Noise and Quiet Moments
Isn’t that really the best part of an event, the contrasts? I tend to be a relatively early riser at events. It is a rare morning that I am not out of bed and dressed by 7:30 AM. Being up at a relatively decent hour (that is late for me at home) gives me plenty of time to take Jack for a nice long walk, and make and eat a leisurely breakfast, before it is time to sweep and dust the shop and open the doors. It also gives me time to take advantage of early morning light for photographs, but more about that later.
The first day that we were completely set up at Golden Beltane we all jumped…a lot. The folks next to us had a very special piece of equipment set up – a drop hammer. Our next door neighbor was Master Emmerich of Vakkerfjell, and if you haven’t seen his work yet, you have really missed out. He has a lovely website where he explains the process that he uses to create period reproductions of real coins, and well as household tokens and special event tokens. His work is really amazing, and I am now the proud owner of a limited edition silver Golden Beltane Commemorative Coin. Truly awesome.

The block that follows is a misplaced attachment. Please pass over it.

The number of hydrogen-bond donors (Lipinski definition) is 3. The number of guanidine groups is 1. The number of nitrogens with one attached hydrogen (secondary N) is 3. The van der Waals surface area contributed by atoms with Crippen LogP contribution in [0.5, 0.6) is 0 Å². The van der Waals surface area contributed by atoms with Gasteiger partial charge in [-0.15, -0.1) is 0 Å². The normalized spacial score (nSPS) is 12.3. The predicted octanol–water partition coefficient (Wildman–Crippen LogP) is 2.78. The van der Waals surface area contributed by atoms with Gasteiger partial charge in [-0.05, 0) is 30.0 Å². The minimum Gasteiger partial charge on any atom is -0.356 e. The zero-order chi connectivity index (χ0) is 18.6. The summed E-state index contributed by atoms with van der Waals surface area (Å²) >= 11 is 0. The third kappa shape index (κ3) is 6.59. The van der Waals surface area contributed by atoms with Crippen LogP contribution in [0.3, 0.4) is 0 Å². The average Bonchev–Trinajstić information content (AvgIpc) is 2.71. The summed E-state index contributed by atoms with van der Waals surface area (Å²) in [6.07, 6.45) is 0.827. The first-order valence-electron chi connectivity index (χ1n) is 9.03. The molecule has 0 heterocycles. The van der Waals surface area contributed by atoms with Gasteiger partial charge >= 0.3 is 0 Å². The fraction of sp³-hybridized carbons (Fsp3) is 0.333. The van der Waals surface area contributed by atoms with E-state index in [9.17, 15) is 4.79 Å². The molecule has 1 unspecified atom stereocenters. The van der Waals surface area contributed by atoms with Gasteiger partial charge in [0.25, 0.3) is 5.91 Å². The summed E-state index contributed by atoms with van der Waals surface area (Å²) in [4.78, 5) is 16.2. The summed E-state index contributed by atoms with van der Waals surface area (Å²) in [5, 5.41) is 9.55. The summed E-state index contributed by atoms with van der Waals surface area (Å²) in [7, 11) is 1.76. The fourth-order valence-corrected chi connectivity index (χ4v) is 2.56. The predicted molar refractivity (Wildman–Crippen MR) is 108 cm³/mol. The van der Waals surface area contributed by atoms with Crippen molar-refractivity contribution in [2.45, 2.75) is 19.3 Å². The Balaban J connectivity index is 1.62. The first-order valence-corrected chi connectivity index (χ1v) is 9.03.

I was fortunate enough to catch Master Emmerich while he was setting up his display case one morning, and he generously gave me a tour of his masterworks. The gallery on his website contains a considerable percentage of the coins that I saw, plus a bunch of custom work by Master Emmerich and others, and some very nice “how too” pictures. In a time frame where a lot of SCA items are made using computer generated art work, printed resists, and etching, when the item would have been stamped, or engraved in period, I found it genuinely exciting to discover someone who was actually making things in a period fashion. I had the great fortune to take a basic class on striking coins taught by another member of the West Kingdom Moneyers’ Guild many years ago (Master Emmerrich is currently the head of the guild), but I had really forgotten how much fun the entire process could be. Seeing the glory of handcrafted struck coins was a breath of fresh air, and I have a feeling that I will be working on some struck coins in the future.
Unfortunately I did not take a picture of Master Emmerich’s drop hammer in use, but it really was very cool. The basic principal is that a weight is raised up about ten feet, and then released to smash down on the die set, which has a blank in between the two halves, to create a coin or medallion. A very cool period process.
There were literally a zillion other artisans working in various nooks and crannies around Golden Beltane. Just about every one of the West Kingdom Guilds taught classes, and one enthusiastic group of folks even recreated an Antwerpen Market, complete with period clothing, vegetables and goats!
Our last day at West Kingdom Golden Beltane we had fog in the morning.